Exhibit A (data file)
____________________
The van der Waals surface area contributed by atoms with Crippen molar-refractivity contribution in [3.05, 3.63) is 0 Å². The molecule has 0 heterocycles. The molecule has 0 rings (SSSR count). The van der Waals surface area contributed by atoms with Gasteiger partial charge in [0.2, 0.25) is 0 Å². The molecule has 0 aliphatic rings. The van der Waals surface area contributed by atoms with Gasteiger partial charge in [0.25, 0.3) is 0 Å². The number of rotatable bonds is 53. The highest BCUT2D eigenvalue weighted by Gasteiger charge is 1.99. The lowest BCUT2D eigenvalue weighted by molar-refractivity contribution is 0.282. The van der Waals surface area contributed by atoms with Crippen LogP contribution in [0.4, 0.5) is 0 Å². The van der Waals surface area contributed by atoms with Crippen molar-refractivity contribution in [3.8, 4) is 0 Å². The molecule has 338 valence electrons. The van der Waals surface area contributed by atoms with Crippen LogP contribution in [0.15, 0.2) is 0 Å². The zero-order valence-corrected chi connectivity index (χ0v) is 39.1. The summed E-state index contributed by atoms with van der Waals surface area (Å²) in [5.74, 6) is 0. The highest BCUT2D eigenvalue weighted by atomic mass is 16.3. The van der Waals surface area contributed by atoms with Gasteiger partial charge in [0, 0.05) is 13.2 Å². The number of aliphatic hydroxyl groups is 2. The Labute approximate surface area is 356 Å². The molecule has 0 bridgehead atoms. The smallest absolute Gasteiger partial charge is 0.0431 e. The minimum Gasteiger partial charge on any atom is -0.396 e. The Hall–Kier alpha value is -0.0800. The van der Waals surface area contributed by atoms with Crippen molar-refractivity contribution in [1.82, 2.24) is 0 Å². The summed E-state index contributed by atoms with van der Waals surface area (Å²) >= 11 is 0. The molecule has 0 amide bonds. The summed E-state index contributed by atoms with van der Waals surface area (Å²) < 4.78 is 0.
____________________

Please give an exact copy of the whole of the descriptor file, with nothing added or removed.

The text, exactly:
The van der Waals surface area contributed by atoms with Crippen molar-refractivity contribution in [3.05, 3.63) is 0 Å². The molecule has 0 heterocycles. The molecule has 0 rings (SSSR count). The van der Waals surface area contributed by atoms with Gasteiger partial charge in [0.2, 0.25) is 0 Å². The molecule has 0 aliphatic rings. The van der Waals surface area contributed by atoms with Gasteiger partial charge in [0.25, 0.3) is 0 Å². The number of rotatable bonds is 53. The highest BCUT2D eigenvalue weighted by Gasteiger charge is 1.99. The lowest BCUT2D eigenvalue weighted by molar-refractivity contribution is 0.282. The van der Waals surface area contributed by atoms with Crippen LogP contribution in [0.4, 0.5) is 0 Å². The van der Waals surface area contributed by atoms with Crippen molar-refractivity contribution in [3.8, 4) is 0 Å². The molecule has 338 valence electrons. The van der Waals surface area contributed by atoms with Crippen LogP contribution in [0.15, 0.2) is 0 Å². The zero-order valence-corrected chi connectivity index (χ0v) is 39.1. The summed E-state index contributed by atoms with van der Waals surface area (Å²) in [5.74, 6) is 0. The highest BCUT2D eigenvalue weighted by atomic mass is 16.3. The van der Waals surface area contributed by atoms with Gasteiger partial charge in [0, 0.05) is 13.2 Å². The number of aliphatic hydroxyl groups is 2. The Labute approximate surface area is 356 Å². The molecule has 0 bridgehead atoms. The smallest absolute Gasteiger partial charge is 0.0431 e. The minimum Gasteiger partial charge on any atom is -0.396 e. The Hall–Kier alpha value is -0.0800. The van der Waals surface area contributed by atoms with Crippen molar-refractivity contribution in [1.82, 2.24) is 0 Å². The summed E-state index contributed by atoms with van der Waals surface area (Å²) >= 11 is 0. The molecule has 0 amide bonds. The summed E-state index contributed by atoms with van der Waals surface area (Å²) < 4.78 is 0.